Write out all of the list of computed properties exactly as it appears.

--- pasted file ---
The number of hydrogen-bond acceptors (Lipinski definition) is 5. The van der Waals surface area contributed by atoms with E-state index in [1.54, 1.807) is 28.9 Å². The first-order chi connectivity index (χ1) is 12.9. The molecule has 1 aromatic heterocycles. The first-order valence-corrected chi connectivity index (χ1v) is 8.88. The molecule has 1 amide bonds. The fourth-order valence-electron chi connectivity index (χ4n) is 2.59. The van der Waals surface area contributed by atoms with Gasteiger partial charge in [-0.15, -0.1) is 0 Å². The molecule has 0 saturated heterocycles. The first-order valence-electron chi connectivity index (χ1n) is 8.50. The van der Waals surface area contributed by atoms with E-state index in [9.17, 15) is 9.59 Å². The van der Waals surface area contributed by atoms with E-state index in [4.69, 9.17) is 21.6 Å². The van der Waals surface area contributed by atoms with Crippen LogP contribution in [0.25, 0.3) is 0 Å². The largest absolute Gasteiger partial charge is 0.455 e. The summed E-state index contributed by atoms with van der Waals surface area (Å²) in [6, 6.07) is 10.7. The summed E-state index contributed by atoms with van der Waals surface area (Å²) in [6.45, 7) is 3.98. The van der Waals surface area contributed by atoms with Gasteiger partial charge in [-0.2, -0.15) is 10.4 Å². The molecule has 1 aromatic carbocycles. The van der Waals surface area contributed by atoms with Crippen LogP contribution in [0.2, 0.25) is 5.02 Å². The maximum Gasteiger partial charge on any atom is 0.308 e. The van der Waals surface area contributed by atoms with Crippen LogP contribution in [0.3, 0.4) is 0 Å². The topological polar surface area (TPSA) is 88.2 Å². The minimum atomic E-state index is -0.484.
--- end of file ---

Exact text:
The number of hydrogen-bond acceptors (Lipinski definition) is 5. The van der Waals surface area contributed by atoms with E-state index in [1.54, 1.807) is 28.9 Å². The first-order chi connectivity index (χ1) is 12.9. The molecule has 1 aromatic heterocycles. The first-order valence-corrected chi connectivity index (χ1v) is 8.88. The molecule has 1 amide bonds. The fourth-order valence-electron chi connectivity index (χ4n) is 2.59. The van der Waals surface area contributed by atoms with Gasteiger partial charge in [-0.15, -0.1) is 0 Å². The molecule has 0 saturated heterocycles. The first-order valence-electron chi connectivity index (χ1n) is 8.50. The van der Waals surface area contributed by atoms with E-state index in [9.17, 15) is 9.59 Å². The van der Waals surface area contributed by atoms with E-state index in [4.69, 9.17) is 21.6 Å². The van der Waals surface area contributed by atoms with Crippen LogP contribution in [0.25, 0.3) is 0 Å². The largest absolute Gasteiger partial charge is 0.455 e. The summed E-state index contributed by atoms with van der Waals surface area (Å²) in [6, 6.07) is 10.7. The summed E-state index contributed by atoms with van der Waals surface area (Å²) in [6.45, 7) is 3.98. The van der Waals surface area contributed by atoms with Gasteiger partial charge in [-0.2, -0.15) is 10.4 Å². The molecule has 1 aromatic carbocycles. The van der Waals surface area contributed by atoms with Crippen LogP contribution in [0.2, 0.25) is 5.02 Å². The maximum Gasteiger partial charge on any atom is 0.308 e. The van der Waals surface area contributed by atoms with Crippen LogP contribution in [0.3, 0.4) is 0 Å². The topological polar surface area (TPSA) is 88.2 Å². The minimum atomic E-state index is -0.484.